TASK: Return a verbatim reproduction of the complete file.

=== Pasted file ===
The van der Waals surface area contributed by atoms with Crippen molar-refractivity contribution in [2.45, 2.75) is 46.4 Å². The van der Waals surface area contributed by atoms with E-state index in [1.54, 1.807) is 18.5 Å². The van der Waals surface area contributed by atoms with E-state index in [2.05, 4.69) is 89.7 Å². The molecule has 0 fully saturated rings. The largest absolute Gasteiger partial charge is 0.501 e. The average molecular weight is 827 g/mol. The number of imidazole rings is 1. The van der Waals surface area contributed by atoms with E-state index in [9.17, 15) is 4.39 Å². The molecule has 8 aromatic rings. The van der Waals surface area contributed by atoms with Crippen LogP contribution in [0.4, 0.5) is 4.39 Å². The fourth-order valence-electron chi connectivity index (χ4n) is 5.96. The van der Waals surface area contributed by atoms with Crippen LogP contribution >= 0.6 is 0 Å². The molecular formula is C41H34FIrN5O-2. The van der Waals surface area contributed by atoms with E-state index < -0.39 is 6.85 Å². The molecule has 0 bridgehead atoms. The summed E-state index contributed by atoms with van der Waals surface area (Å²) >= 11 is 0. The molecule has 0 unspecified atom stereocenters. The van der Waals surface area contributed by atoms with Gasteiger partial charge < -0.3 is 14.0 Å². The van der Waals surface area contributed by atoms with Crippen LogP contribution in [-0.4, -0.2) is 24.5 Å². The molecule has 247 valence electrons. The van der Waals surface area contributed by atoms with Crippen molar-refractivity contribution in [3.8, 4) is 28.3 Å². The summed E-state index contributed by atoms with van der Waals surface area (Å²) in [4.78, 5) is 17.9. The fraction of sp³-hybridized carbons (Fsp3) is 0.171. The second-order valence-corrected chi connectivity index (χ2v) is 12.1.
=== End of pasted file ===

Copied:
The van der Waals surface area contributed by atoms with Crippen molar-refractivity contribution in [2.45, 2.75) is 46.4 Å². The van der Waals surface area contributed by atoms with E-state index in [1.54, 1.807) is 18.5 Å². The van der Waals surface area contributed by atoms with E-state index in [2.05, 4.69) is 89.7 Å². The molecule has 0 fully saturated rings. The largest absolute Gasteiger partial charge is 0.501 e. The average molecular weight is 827 g/mol. The number of imidazole rings is 1. The van der Waals surface area contributed by atoms with E-state index in [9.17, 15) is 4.39 Å². The molecule has 8 aromatic rings. The van der Waals surface area contributed by atoms with Crippen LogP contribution in [0.4, 0.5) is 4.39 Å². The fourth-order valence-electron chi connectivity index (χ4n) is 5.96. The van der Waals surface area contributed by atoms with Crippen LogP contribution >= 0.6 is 0 Å². The molecular formula is C41H34FIrN5O-2. The van der Waals surface area contributed by atoms with E-state index < -0.39 is 6.85 Å². The molecule has 0 bridgehead atoms. The summed E-state index contributed by atoms with van der Waals surface area (Å²) >= 11 is 0. The molecule has 0 unspecified atom stereocenters. The van der Waals surface area contributed by atoms with Gasteiger partial charge < -0.3 is 14.0 Å². The van der Waals surface area contributed by atoms with Crippen LogP contribution in [-0.4, -0.2) is 24.5 Å². The molecule has 247 valence electrons. The van der Waals surface area contributed by atoms with Crippen molar-refractivity contribution in [3.8, 4) is 28.3 Å². The summed E-state index contributed by atoms with van der Waals surface area (Å²) in [4.78, 5) is 17.9. The fraction of sp³-hybridized carbons (Fsp3) is 0.171. The second-order valence-corrected chi connectivity index (χ2v) is 12.1.